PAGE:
Ashes of Al-Rawdha
by Ekbal Al-Othaimeen
Trafford Publishing

"Had it not been for the quick reactions of Dr. Ghanim, and perhaps divine providence, both of us would have been among the dead."

In her dream she was walking upon the beach. The sunbeams spread out across the calm sea. Suddenly, a storm began to come up, and by the time she reached her home it had become violent, threatening to uproot a tree her father had planted long ago. She, along with the family members and neighbors she had called to her aid, barely managed to tie it down so it could weather the raging tempest. Then the ringing of the telephone woke her from her vision, but the nightmare the dream had heralded was just beginning.

In a poignant story of loss and perseverance, the author gives a firsthand account of the invasion of Kuwait by Iraqi forces which began on August 2, 1990. While many people she knew, including many of her family members, fled the country a few days after the nation was attacked, she stayed through the entire seven months of foreign occupation. Finally, on February 25, 1991, a day which also marked Kuwait's 30th anniversary as an independent nation, her country was liberated by coalition forces. The author speaks candidly of the deprivations and terror of those days, of how Iraqi soldiers firebombed homes while their owners were forced to watch and would sometimes rape women and girls. She recounts the despair and fear of Baba-Oud who had been severely beaten during one of the times the soldiers had "visited" their house. Yet she also recalls with a touch of humor some of the ironies of those times such as the poorly developed and obviously faked programs used as propaganda on television.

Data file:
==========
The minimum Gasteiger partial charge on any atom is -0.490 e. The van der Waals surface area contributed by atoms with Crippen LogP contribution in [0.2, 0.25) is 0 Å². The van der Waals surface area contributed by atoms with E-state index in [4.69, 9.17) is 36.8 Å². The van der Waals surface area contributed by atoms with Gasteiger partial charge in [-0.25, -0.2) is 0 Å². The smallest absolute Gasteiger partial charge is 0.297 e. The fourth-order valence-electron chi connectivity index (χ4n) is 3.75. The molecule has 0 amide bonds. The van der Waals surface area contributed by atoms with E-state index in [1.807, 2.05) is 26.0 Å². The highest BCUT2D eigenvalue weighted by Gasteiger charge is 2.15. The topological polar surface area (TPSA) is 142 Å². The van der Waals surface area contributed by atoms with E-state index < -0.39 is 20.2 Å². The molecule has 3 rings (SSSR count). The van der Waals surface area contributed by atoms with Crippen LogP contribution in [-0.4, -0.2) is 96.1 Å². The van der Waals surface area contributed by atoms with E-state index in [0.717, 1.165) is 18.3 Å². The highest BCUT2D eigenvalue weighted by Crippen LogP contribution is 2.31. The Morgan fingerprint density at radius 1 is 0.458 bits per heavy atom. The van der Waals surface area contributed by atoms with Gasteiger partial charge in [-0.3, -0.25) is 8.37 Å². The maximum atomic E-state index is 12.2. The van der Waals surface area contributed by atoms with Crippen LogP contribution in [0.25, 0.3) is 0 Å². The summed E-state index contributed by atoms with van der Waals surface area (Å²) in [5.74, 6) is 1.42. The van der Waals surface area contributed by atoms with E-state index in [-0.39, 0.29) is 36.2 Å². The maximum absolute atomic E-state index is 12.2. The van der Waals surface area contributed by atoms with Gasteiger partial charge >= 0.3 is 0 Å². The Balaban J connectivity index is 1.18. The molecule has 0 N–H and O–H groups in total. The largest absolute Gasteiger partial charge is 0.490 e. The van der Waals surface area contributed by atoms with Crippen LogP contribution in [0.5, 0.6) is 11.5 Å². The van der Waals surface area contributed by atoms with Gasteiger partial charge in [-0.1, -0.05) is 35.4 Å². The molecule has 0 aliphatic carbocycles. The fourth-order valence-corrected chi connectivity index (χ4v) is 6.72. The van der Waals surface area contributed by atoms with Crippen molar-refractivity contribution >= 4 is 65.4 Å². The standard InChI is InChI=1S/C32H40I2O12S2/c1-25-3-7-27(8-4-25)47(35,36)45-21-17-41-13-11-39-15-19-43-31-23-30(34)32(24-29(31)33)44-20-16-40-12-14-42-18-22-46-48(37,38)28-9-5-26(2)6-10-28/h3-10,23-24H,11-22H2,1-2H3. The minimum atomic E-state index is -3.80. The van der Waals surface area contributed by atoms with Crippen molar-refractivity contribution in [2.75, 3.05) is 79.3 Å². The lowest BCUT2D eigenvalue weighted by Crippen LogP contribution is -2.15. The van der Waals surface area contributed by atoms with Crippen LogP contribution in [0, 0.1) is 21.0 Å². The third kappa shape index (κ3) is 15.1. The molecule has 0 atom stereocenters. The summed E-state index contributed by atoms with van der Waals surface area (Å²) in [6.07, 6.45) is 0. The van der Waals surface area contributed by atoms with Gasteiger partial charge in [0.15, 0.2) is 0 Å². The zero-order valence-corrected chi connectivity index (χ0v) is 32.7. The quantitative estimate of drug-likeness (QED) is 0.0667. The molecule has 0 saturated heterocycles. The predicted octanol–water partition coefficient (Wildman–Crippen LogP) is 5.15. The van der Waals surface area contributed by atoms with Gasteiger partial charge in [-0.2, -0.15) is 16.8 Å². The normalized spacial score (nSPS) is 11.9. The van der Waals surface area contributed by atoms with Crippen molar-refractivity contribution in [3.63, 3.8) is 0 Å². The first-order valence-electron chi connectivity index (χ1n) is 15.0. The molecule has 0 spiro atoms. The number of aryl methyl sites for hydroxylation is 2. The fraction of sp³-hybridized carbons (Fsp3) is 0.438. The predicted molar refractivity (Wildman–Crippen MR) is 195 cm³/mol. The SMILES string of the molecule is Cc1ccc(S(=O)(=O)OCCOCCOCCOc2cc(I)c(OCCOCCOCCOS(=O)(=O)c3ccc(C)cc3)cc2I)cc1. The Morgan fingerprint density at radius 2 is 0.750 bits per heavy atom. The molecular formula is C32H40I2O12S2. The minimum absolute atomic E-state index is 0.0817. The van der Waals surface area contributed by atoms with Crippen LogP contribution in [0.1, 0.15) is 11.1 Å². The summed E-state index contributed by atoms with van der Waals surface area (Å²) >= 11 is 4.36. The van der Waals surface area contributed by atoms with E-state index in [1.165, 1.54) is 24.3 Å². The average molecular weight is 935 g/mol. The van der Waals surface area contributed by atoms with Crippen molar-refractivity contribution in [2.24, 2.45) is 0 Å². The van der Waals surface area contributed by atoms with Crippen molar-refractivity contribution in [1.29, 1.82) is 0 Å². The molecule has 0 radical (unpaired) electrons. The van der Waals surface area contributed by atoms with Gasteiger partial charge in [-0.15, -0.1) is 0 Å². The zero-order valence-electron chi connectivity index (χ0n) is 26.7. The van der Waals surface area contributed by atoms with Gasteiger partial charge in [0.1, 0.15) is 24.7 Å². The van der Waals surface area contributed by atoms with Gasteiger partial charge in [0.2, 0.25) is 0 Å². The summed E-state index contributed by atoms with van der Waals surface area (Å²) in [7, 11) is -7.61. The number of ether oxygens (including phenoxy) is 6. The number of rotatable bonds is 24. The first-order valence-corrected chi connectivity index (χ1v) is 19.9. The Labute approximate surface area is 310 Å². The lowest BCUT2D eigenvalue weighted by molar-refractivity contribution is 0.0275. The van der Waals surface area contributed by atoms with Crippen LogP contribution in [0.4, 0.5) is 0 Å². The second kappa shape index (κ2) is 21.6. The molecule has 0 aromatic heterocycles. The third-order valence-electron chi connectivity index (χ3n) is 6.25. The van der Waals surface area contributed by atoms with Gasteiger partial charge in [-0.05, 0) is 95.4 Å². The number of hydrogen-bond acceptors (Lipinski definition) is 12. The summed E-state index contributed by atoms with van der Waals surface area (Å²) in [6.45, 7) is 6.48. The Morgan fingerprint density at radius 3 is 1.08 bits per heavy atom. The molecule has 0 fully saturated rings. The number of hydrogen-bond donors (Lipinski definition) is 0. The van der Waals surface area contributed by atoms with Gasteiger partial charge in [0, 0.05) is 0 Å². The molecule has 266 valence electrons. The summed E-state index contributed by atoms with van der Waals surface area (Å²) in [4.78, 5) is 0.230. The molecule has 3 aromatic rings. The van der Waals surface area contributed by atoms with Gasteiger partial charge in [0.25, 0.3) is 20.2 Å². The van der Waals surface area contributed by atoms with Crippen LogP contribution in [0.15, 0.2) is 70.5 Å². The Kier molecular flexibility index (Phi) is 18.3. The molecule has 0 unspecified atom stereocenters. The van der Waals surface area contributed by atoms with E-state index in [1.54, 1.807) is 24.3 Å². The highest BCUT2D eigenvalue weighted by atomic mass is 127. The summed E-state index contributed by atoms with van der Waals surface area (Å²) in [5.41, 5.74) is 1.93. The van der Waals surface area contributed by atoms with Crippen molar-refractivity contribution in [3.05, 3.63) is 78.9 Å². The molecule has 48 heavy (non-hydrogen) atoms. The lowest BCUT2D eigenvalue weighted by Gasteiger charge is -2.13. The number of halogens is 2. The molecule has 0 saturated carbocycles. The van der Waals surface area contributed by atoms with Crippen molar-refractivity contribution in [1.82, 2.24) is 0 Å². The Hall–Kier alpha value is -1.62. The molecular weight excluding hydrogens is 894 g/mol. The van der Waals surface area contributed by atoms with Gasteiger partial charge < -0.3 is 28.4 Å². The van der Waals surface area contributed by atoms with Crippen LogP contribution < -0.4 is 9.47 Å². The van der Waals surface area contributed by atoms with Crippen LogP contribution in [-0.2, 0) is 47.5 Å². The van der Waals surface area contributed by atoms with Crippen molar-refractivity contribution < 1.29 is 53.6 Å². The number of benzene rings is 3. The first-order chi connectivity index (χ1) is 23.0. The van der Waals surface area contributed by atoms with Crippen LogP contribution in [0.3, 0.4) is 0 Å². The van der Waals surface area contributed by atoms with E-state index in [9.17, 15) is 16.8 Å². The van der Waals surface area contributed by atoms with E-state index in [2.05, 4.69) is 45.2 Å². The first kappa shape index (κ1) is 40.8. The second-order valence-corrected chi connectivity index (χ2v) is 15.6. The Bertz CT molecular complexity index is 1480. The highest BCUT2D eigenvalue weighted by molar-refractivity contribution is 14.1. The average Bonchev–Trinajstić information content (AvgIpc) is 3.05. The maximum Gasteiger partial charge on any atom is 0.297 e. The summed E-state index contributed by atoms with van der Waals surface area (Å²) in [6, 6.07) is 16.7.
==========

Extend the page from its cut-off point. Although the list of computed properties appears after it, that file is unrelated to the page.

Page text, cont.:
The author's book suffers from a lack of proper editing that has resulted in hundreds of words losing the spacing between them. Yet despite this distraction Al-Othaimeen's chronicle sheds new light on some of Kuwait's darkest days.

Return to USR Home